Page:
Since we talked to Anait for many hours until late after midnight, getting up before 9 am was mission impossible.
It's our holiday, not an escape. At around ten we leave the apartment and go to an exchange booth, to
change our remaining Dram into US dollar. The Dram is quite stable, and so we don't loose much money by changing back.
For three very active days in Armenia, we paid less than € 100 per person - incl. accommodation and the ticket to
This is a little bit more than we had expected, but it's still okay. For the x-th time, we take a bus from the city centre to
the bus station outside. Again, taxi drivers are trying to tell us, that there would be no other vehicle than a taxi to
Tbilisi. As always, we trust the taxi drivers. One minute later we've found a marshrutka, leaving at 11. And so we have
enough time left to spend the last bills and coins. We've already had the pleasure of riding Armenian buses and trains, and this is
why we opted for the marshrutka. Which doesn't necessarily mean, that there's more space inside the vehicle.
The microbus almost leaves on time. With high speed, compared to other means of transport here, we are on the way to Georgia
again. There are four free seats on the bus, which is quite unusual. The first part of the route looks familiar to us -
a vast grass covered plateau and, to the left, majestic Mt Aragats, again partially hidden by clouds. But I can't get enough
of the vastness of the landscape, the sky and all these bright colours. Occasionally, herds of cattle cross the street, so that the
driver is forced to drive a little bit slower.
And again we come across the beautiful pass with it's steep, grass covered mountains, the purple flower carpets
here and there and the clouds touching the mountains. Again, we drive through Spitak, destroyed by a heavy
earthquake. This time we notice a new church, which looks as if it was made of solid metal. The church is surrounded
by a huge cemetary. A few kilometers later, we leave the road we took when we came here. The marshrutka
is now running towards Vanadzor.
After a while, we enter a valley with a white water river and a railroad - it's the track from Tbilisi to
Yerevan. The narrow gorge is beautiful, with many rocks and - it's for the first time that we see it in Armenia -
small forests. Here and there we can see a village, but all in all the whole area is pure nature. In some places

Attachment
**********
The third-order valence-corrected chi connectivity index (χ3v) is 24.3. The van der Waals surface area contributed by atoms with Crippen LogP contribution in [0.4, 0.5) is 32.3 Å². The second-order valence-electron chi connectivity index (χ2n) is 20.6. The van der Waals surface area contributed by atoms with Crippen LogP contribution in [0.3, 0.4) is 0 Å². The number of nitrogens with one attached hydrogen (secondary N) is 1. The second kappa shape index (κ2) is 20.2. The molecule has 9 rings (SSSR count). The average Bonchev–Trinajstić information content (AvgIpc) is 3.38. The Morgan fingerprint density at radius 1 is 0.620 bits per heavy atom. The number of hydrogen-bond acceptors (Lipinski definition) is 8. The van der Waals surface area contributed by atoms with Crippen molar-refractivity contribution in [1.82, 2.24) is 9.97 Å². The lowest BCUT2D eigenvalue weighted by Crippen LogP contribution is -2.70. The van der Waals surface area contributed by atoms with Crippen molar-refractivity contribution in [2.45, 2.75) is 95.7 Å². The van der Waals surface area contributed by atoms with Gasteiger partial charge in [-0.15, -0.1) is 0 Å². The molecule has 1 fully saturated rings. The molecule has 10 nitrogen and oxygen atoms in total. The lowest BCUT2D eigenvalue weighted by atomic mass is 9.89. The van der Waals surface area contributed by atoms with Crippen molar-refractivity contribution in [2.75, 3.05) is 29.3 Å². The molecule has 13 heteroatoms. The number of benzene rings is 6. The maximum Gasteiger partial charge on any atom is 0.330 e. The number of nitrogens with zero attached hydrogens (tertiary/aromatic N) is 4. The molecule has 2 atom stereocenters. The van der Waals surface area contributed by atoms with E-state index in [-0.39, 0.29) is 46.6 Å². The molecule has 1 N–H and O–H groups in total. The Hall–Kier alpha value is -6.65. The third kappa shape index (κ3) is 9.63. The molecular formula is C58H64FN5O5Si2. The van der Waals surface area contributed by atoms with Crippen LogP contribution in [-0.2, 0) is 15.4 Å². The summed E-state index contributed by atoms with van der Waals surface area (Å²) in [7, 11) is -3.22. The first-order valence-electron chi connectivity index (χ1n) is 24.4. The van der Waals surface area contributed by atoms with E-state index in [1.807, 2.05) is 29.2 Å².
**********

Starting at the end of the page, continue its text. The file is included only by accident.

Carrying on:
it even looks like Central Europe.
Picture: Endless vastness, part I
After a couple of hours on the bus, it's probably around 3 in the afternoon, the marshrutka stops in a curve
right at the river. It's a shady spot with two flat buildings. Between the buildings there's a barbecue, where the
owners are preparing the omnipresent shashliki. Looks like a lunchbreak. Unfortunately we don't have enough
Armenian money left - it's only enough for one coffee. But we still have enough provisions and can therefore enjoy the
beautiful landscape. And the toilet: Two railway lines, reaching beyond the rivershore. On the lines, there's a makeshift
wooden cabin, devided into two small rooms. [M] is written on one door, which stands for "mushina" (men), [Ж],
standing for "zhenshina" (women) is written on the other. On the floor of the cabin there's a hole, obviously chopped with an
axe. Some meters below the hole, the water is streaming. A toilet with natural flush. Let this be a warning - don't
trust small rivers in the mountains! You never know what's upstream. Somehow, this toilet reminds me of the
toilet aboard the slow boats on the river Mekhong in →Laos
After more than one hour we go ahead. The valley is getting wider, leaving even enough space for smaller towns
and industrial complexes. At the entrance of the valley we stop at the border crossing between Armenia and
Georgia. According to her appearance, one of the passengers would have been called a witch in medieval times.
Only a black cat on her shoulder is missing. Another woman on the bus tells us, that 'the woman over there' would
be evil, and that we better check our luggage before the border. Maybe the evil woman manipulated your luggage during